The increasingly intensified transnational circulation of films across (East) Asia has not only made co-production a more realizable option, but also a growing imperative, as film companies are facing keener competition for entry and domination in Asian film markets. While co-production offers various advantages, it might incur conflict because of cultural and political differences between the participating companies, or stringent standards set by one party. The Hong Kong-China co-production becomes an interesting case in point. Political and cultural proximity render this joint venture most natural and viable, and co-production has indeed soared after Hong Kong's return to its motherland in 1997. Under the auspices of the "one country two systems," the originally separate entities enjoy mutual benefits from this partnership. Yet Hong Kong film producers found themselves facing stringent and even fluctuating censorship requirements, especially after the screening of Lust, Caution (2007). This chapter examines the possible politics around co-productions, and the challenges it poses on the dynamics of transnational media and cultural circulation. Notions of transnationality and post-coloniality apply at this trajectory, as co-producing companies are caught in the tensions of globalization, localization, and even nationalization. How co-producing with China is seen as a financial means to revive its ailing film industry, but also a surrender of its political and cultural identity, becomes an impending dilemma for Hong Kong film producers. In the following discussion, I will focus on how Hong Kong film companies negotiate with the (shifting) censorship standards when involved in film co-productions in China, and some of the tactics involved in working round the censorship system through production and distribution. I will base my discussion on interviews with directors of film companies and specific film producers, using case studies such as Exiled (2006) and Warlords (2007). The two cases will hopefully pose interesting questions on the dynamics and challenges of co-production as a trajectory in the East Asian film collaboration and circulation.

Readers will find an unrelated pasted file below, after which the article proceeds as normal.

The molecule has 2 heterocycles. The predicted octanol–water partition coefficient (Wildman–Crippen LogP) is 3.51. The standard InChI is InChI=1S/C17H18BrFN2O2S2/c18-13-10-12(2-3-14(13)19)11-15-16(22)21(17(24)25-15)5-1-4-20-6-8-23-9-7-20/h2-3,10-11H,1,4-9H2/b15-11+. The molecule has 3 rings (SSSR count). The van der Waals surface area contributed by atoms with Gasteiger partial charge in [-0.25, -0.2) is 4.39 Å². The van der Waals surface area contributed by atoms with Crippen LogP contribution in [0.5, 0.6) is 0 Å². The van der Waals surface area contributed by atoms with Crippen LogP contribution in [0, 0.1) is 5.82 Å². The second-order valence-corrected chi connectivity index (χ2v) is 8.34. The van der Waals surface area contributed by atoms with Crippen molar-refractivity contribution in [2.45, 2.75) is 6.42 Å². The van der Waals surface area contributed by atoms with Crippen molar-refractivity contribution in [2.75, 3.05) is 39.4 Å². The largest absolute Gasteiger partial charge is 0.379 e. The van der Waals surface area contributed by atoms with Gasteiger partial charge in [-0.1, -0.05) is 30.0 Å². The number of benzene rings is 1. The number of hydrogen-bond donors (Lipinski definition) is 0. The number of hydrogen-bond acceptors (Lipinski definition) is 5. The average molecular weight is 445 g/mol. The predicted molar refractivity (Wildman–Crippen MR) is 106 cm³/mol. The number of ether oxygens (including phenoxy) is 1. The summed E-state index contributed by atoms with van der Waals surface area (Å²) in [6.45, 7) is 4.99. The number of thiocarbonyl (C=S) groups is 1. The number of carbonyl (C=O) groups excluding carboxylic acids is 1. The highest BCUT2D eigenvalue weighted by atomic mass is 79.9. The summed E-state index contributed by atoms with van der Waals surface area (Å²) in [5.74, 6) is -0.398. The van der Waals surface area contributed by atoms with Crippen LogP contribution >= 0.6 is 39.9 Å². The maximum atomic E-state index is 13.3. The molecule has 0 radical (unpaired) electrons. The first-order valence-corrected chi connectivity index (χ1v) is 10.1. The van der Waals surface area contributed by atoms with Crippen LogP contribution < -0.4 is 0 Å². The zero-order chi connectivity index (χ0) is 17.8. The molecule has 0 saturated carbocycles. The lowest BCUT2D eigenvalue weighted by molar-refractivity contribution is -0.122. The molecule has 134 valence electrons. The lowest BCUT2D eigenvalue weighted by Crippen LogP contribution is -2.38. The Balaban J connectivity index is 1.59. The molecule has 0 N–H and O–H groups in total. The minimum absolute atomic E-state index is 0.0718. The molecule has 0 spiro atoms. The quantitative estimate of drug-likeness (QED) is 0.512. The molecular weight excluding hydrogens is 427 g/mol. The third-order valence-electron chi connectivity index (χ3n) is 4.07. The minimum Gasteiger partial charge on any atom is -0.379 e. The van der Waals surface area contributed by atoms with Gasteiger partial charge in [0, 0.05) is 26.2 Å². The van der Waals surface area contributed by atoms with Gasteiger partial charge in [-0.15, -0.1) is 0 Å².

|Title of host publication||Popular Culture Co-production and Collaborations in East and Southeast Asia|
|Publisher||NUS Press Pte Ltd|
|Number of pages||21|
|Publication status||Published - 1 Jan 2012|